Hundreds of post-mortem tissue samples have been analysed for gene expression.

“The observation of and the search for similarities and differences are the basis of all human knowledge,” Alfred Nobel once said. From external events to spiritual influence, each culture and time has found its own way to explain how we differ from each other and what we have in common. Today, much biological effort focuses on the similarities and differences between people’s DNA, and probing the myriad ways that these can combine, for good or ill, is at the cutting edge of genetics. 

This week, geneticists announce the results of one such project. The researchers describe how they have analysed the regulatory code in our genomes. This should help scientists to unpick how genetic variants associated with disease function in different tissues of the body.

The project is called GTEx (genotype-tissue expression) and it catalogues genetic variation and its influence on gene expression in 44 tissues across the human body. The results — published in four papers (see pages 204, 239, 244 and 249) and discussed in an accompanying News and Views article — show how most of these critical regulatory regions are located close to the gene they affect. And they report important differences in gene regulation between tissues and between individuals. These results build on the findings of a pilot study that were announced in 2015.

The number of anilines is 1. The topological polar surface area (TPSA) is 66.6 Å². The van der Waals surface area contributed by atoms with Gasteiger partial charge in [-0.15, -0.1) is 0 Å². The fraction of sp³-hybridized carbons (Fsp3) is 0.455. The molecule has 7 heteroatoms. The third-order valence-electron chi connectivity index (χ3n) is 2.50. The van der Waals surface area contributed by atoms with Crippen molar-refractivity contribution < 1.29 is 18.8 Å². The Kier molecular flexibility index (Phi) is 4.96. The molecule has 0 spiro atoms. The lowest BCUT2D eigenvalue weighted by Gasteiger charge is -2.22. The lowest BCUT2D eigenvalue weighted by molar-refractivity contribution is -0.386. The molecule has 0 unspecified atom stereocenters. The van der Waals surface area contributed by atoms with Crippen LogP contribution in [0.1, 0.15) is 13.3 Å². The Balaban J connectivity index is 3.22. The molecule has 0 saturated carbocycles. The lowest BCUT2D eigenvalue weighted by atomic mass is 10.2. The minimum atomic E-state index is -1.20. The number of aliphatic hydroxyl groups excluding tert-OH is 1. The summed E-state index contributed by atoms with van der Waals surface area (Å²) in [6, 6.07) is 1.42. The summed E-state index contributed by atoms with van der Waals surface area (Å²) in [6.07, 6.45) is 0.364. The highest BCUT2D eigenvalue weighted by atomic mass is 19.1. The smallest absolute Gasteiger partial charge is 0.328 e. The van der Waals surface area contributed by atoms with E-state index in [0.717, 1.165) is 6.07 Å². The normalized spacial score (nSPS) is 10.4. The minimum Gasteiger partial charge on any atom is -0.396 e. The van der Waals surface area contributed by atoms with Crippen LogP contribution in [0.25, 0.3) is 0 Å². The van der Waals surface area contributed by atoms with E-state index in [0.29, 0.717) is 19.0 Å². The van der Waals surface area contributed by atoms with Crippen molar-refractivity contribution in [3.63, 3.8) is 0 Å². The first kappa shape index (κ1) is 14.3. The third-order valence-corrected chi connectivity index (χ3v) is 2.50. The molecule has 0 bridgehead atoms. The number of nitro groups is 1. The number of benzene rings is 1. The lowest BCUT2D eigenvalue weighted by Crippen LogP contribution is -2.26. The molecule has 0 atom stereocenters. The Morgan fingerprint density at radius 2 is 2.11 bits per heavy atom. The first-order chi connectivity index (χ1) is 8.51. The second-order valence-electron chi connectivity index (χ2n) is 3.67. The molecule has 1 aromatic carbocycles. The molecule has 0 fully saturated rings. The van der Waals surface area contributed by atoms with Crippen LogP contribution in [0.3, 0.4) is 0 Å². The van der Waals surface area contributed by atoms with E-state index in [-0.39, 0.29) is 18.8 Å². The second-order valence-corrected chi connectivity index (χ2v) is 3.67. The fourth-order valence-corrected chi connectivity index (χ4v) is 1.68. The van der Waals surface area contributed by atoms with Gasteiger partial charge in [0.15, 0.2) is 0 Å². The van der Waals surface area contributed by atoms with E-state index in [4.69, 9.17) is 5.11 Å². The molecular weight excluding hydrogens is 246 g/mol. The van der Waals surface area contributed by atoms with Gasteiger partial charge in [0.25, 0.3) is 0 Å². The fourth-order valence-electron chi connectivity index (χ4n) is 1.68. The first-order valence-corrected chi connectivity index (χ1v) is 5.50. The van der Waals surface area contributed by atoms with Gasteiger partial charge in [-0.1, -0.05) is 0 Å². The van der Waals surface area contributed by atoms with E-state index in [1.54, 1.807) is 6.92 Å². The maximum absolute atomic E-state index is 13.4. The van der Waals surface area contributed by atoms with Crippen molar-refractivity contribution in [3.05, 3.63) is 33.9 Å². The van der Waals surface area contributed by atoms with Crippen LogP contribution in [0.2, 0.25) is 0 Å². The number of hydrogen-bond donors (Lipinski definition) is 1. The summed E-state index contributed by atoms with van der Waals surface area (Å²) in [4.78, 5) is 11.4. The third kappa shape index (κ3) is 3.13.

The project results were a long time coming and were widely anticipated. The GTEx study was first proposed back in 2008. Its goal was to establish a resource database and an associated biobank (holding all major human tissues from 1,000 deceased individuals) that could be used by scientists to study the relationship between genetic variation and gene expression.

That seemed so far beyond technical capabilities at the time that many dismissed the idea as unrealistic. How could that many tissues be sampled from a single donor? How could so many individuals be recruited and be appropriately consented? How could high-quality samples be taken within the required post-mortem interval (different for various tissues)? And would the data even reflect living biology and replicate known findings on gene regulation?


Reporter Shamini Bundell learns about the grieving families contributing to a huge genetics project.

What was not questioned was the scientific need to reach for those goals. Following the Human Genome Project in the early 2000s, the genomics community had continued to establish reference catalogues for human genomes. These characterized genetic variation within and between individuals in populations worldwide, and made it possible to begin to identify functional elements in different cell and tissue types. Geneticists also identified genetic variation associated with a wide range of human diseases, a large proportion of which is found in non-coding regions, suggesting a role for gene regulation.